Shinohara, M, Keenan, Kevin, and Enoka, R M. “Fluctuations in motor output during steady contractions are weakly related across contraction types and between hands.” Muscle Nerve 31. (2005): 741-750.
Keenan, Kevin, Farina, D, Merletti, R, and Enoka, R M. Detection of motor-unit activity in the spike-triggered average of the simulated electromyogram before and after rectification. 34th Annual Meeting of the Society for Neuroscience, 2004.
Keenan, Kevin, Shinohara, M, and Enoka, R M. Measures of steadiness are influenced by the frequency content of the signals. 36.5 Annual Meeting of the American College of Sports Medicine (ACSM), 2004: Suppl:S6.
Keenan, Kevin, Aidoor, S S., Farina, D, Jesunathadas, M, and Enoka, R M. The accuracy of detecting onset of muscle activity from the surface electromyogram during gait. 2004.
Keenan, Kevin, Farina, D, and Maluf, K S. Age-associated changes in motor unit properties reduce signal cancellation in the simulated electromyogram. 33rd Annual Meeting of the Society for Neuroscience, 2003.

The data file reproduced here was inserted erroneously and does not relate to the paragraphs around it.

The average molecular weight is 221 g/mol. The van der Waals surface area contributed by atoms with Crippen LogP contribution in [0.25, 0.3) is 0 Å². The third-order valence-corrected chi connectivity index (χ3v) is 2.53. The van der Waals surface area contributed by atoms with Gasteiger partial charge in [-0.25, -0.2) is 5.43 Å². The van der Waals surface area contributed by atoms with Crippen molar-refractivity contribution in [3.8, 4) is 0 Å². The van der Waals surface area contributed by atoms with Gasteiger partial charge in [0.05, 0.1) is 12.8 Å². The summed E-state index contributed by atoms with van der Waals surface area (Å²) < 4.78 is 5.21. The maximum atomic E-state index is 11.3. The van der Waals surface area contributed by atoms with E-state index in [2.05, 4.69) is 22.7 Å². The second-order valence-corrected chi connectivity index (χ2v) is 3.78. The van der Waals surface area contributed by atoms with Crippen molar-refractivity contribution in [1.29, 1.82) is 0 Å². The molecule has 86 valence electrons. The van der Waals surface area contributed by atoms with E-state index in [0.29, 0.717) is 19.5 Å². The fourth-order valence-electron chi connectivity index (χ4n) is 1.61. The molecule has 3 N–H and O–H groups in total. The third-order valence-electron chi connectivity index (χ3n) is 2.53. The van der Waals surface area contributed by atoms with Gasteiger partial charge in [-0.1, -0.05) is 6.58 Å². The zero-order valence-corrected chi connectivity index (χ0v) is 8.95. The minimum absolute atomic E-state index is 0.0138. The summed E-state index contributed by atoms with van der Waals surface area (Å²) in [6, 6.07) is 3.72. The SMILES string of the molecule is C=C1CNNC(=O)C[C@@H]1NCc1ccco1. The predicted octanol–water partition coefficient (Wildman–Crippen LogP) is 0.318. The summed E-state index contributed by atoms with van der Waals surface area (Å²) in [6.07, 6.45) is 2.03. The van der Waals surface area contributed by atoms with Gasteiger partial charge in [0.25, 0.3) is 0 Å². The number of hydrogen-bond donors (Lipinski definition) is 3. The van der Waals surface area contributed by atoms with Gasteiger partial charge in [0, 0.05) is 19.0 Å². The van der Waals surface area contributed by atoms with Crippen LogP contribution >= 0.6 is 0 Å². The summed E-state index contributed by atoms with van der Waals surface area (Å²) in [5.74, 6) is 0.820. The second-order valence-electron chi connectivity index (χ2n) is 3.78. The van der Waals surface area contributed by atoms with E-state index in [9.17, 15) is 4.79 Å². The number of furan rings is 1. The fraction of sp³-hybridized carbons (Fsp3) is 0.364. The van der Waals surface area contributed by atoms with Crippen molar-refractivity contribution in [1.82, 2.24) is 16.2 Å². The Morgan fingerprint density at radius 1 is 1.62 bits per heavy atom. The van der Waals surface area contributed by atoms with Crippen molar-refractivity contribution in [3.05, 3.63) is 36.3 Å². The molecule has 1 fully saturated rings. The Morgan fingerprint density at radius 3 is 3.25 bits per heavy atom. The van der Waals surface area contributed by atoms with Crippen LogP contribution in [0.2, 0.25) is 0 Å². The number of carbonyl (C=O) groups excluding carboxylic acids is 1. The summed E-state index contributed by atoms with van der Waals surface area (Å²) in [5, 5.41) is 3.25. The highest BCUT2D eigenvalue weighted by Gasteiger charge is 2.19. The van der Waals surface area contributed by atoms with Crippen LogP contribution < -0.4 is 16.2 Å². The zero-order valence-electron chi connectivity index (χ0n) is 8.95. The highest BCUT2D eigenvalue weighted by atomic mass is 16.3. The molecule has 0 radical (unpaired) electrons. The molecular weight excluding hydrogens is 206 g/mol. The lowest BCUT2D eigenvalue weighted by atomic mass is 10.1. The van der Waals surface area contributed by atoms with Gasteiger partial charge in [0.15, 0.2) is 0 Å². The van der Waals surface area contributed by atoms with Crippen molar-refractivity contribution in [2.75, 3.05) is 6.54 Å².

Shinohara, M, Keenan, Kevin, and Enoka, R M. “Contralateral activity in a homologous hand muscle during voluntary contractions is greater in old adults.” J Appl Physio 94. (2003): 966-974.
Shinohara, M, Keenan, Kevin, and Enoka, R M. Fluctuations in motor output by a hand muscle are not strongly correlated between hands or contraction types in young and old adults. 33rd Annual Meeting of the Society for Neuroscience, 2003.
Shinohara, M, Keenan, Kevin, and Enoka, R M. Contralateral activity in a homonymous hand muscle during ipsilateral contractions differs in young and old adults. 32rd Annual Meeting of the Society for Neuroscience, 2002.
Honors & Awards
Research Fellows Program (2010) University of Wisconsin Libraries.
Visits to Sponsors or Collaborators Travel Awards (VISTA) (2010) University of Wisconsin-Milwaukee.